2020 Album Draft- Round 6- Pick 3 Dave A Sound Day selects- Pink Floyd -The Dark Side Of The Moon.
Dave- A Sound Day’s blog can be found at- https://soundday.wordpress.com/
A different kind of album for my next pick. A piece of cultural bedrock that’s about as iconic as they come in pop (and rock) music but far from typical or easy to describe. Hope I have some headphones with me, because my sixth album is made to be heard through them – Pink Floyd ‘s huge 1973 opus, Dark Side of the Moon.
My last pick, Scarecrow , was a somewhat unified-sounding collection of songs, and a good one at that. Dark Side of the Moon is unified-sounding, but to me doesn’t even seem a collection of songs. Rather, it is a work . It’s a full-blown symphony put into the context of modern instruments, 20th-Century concerns and rock sensibilities. So popular and renowned is it that if there ended up being aboriginal natives on the “desert island”, I bet they’d come on in and say “Oh, Pink Floyd” if I started playing the album; many a 90-year old with dementia could probably name the record just from looking at the iconic prism and rainbow album cover designed by rock’s best visual artist, Storm Thorgerson. But so meaningless are the song titles and breaks that I imagine half the diehard fans who’ve had the album in their collection for four decades could identify it with about four seconds played from anywhere in the record… but couldn’t name half the “songs” on it.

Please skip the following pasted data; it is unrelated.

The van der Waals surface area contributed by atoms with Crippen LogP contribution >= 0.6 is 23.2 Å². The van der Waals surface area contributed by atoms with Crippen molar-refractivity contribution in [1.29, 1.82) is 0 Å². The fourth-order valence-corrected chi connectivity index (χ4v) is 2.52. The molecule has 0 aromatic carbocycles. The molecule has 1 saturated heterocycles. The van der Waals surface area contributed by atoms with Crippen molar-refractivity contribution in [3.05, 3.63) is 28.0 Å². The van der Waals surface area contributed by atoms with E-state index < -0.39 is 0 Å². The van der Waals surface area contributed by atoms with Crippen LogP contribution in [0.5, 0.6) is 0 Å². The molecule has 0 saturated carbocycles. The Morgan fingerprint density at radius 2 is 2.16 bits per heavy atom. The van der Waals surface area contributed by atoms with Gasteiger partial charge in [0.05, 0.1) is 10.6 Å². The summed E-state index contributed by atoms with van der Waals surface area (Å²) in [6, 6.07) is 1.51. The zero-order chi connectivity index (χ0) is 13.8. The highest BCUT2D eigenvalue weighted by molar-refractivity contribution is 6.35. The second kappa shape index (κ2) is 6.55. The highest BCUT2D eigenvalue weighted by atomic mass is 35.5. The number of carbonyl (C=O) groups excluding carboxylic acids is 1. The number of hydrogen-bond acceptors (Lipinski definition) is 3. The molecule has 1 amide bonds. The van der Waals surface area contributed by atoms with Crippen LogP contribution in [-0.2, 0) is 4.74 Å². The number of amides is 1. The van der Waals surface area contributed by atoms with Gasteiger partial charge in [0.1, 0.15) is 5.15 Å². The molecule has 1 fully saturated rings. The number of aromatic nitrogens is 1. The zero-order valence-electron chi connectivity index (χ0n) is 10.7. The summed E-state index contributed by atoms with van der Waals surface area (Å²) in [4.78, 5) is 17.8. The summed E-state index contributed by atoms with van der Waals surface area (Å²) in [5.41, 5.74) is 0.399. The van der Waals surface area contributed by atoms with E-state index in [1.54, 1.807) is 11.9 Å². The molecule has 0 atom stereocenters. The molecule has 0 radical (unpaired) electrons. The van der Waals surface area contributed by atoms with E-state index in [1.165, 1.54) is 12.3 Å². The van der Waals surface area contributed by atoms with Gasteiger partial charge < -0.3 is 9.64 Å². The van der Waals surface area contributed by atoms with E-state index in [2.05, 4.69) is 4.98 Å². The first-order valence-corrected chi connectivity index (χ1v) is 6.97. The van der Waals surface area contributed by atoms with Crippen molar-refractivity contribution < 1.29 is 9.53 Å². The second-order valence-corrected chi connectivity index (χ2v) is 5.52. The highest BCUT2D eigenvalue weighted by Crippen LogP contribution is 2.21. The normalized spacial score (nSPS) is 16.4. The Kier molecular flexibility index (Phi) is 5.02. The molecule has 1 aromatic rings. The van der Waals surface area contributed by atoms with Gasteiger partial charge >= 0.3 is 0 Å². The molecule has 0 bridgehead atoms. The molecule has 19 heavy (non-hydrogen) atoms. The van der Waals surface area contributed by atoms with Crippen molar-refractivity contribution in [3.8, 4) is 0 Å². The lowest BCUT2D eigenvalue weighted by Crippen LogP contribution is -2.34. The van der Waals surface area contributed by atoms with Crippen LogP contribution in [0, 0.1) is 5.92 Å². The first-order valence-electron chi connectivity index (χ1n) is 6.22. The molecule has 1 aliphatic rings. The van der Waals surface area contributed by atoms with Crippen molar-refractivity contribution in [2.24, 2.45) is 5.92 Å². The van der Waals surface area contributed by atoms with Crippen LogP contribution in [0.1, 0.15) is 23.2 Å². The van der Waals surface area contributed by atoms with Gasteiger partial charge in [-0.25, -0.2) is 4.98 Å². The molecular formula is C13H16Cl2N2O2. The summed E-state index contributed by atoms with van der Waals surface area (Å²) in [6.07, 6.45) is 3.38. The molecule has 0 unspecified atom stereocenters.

Pink Floyd were incredibly ambitious and energetic back in the day. Even though their original leader, Syd Barrett had succumbed to a combination of mental illness and drugs so much as to be kicked out of the band and relegated to the sidelines of society, the band had rolled along. Dark Side … was already their eighth LP in only six years of existence. Along the way, they’d veered from a rather band that favored rather pop-py, psychedelic short, standalone songs into a much more complex, prog rock outfit. As well, as Barrett’s departure initially left a vacuum in the band’s leadership, when it came to writing and charting their course, that role was more and more being taken over by Roger Waters. A few years later it was essentially Roger Waters and hired hands making music, but this still showcased the band when David Gilmour had considerable input and Richard Wright co-wrote five of the album’s pieces. Even drummer Nick Mason was credited with composing one song, “Speak to Me.”
Those who argue the record is a bit pompous and overblown wouldn’t necessarily get an argument from me. Then again, many things we love – fireworks displays, Macy’s parades, weddings, Christmas trees – could be said to be the same. It is the flash and over-the-top quality which makes them special. So too Dark Side of the Moon . And a note to those few rock fans who dislike the album – if it’s too orchestral, overblown and ethereal for you, at least thank it for punk. As much as any album, it was probably responsible for the likes of the Ramones and Sex Pistols who popped up a couple of years later more or less as a reaction to the “excesses” of contemporary rock as they saw it. It also probably can be thanked for leading to the Alan Parsons Project, but I’ll get to that in a bit.